A roundup of what’s happening on the Green Bay Packers beat.
Thanks to ESPN Stats & Information, we can define that even more clearly now.
Entering Sunday’s game against the Baltimore Ravens, where Cobb and receiver James Jones (knee) both left the game in the first half, the Packers had utilized a three-receiver set on 90 percent of their plays. No other team in the league used three receivers more often.
And almost always, it had been the same three receivers -- Cobb, Jones and Jordy Nelson. They combined to play 872 snaps in the first five games of the season. The only other receivers to take the field were Jarrett Boykin (65 snaps) and Jeremy Ross (7), who is no longer on the team.
What’s more, the Packers relied almost exclusively on four players -- Cobb, Jones, Nelson and tight end Jermichael Finley -- in the passing game. Quarterback Aaron Rodgers has targeted each of them at least 29 times this season. No other Packers player had gotten more than seven targets.
Rodgers combined to throw 79 percent of his passing attempts -- excluding spikes of throwaways -- to the big four. Rodgers completed 69.6 percent of his passes to that foursome, averaged 10.4 yards per attempt and threw all 10 of his touchdown passes to them. On the other 21 percent of his targets, he completed just 59.5 percent and averaged 5.6 yards per attempt with no touchdowns.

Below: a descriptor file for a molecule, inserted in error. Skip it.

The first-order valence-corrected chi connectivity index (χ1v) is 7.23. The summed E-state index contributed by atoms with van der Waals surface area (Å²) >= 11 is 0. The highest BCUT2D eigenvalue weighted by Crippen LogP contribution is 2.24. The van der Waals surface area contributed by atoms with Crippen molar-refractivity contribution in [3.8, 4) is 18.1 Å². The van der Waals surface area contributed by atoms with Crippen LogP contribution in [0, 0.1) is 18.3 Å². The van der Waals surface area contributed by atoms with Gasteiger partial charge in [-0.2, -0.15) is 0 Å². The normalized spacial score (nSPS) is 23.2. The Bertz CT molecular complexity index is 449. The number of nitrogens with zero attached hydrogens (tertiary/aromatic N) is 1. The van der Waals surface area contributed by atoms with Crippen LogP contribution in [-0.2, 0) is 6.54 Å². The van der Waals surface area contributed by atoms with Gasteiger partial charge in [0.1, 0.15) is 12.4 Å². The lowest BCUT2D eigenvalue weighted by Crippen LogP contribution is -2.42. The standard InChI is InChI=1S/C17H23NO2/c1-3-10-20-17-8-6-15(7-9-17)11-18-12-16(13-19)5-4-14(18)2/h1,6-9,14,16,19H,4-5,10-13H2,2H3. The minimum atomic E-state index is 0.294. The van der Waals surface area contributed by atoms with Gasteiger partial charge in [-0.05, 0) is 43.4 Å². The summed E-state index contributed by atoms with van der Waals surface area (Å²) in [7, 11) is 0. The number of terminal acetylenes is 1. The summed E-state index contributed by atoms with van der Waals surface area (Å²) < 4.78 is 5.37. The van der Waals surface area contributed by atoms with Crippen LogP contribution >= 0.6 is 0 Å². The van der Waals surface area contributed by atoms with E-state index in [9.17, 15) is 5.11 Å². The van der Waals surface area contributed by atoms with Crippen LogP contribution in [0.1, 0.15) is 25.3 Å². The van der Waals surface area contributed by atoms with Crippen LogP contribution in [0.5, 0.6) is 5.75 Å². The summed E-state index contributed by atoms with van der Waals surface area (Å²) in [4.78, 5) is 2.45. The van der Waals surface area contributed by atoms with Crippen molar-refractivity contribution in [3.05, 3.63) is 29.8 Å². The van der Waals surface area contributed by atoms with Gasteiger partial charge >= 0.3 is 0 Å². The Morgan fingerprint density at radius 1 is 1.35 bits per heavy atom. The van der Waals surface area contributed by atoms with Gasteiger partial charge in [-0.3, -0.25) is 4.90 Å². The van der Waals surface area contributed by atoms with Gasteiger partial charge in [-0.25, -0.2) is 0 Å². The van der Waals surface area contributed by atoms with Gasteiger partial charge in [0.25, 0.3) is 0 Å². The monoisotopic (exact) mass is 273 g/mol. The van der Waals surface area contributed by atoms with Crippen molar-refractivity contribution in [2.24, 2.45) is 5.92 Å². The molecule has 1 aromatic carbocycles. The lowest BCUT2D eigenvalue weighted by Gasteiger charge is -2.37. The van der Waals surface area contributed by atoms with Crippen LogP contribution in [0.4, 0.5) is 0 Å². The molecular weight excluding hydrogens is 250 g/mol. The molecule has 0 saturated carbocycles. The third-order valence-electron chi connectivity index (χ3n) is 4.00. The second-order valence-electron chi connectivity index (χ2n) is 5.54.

Now, Rodgers may be forced to rely on some other targets.
“We’re going to run our offense,” Packers coach Mike McCarthy said. “That’s important. We have players that you feature, and then we have players that have roles. Our quarterback runs a system the way it’s supposed to be run. He throws the ball where it’s supposed to go. The people that are in there need to get open in the passing game, and we need to keep running it and running it with the attitude, with the finish that we have been. That part, our offense won’t look any different. There will just be some numbers that are changed out there.”
We also looked at how the latest player to go down -- linebacker Nick Perry (foot) -- will impact the defense and further examined the hot topics following the Ravens game in our weekly ESPN.com Upon Further Review piece.
At ESPNWisconsin.com, Jason Wilde wrote that “for the third time in four years [the Packers] are facing a health-care crisis. Unlike the U.S. government, however, they’re not about to be shut down.”
In the Green Bay Press-Gazette, Weston Hodkiewicz noted that defensive coordinator Dom Capers views Mike Neal, who began playing outside linebacker only a few months ago, as the veteran among the group now that Perry and Clay Matthews are sidelined.
In the Milwaukee Journal Sentinel, Tyler Dunne, who was the first to report that Cobb had fractured his fibula, wrote that in a season filled with injuries Monday’s news might have been the most significant blow to date. Bob McGinn gave high marks to the linebacker group in his review of Sunday’s win over the Ravens.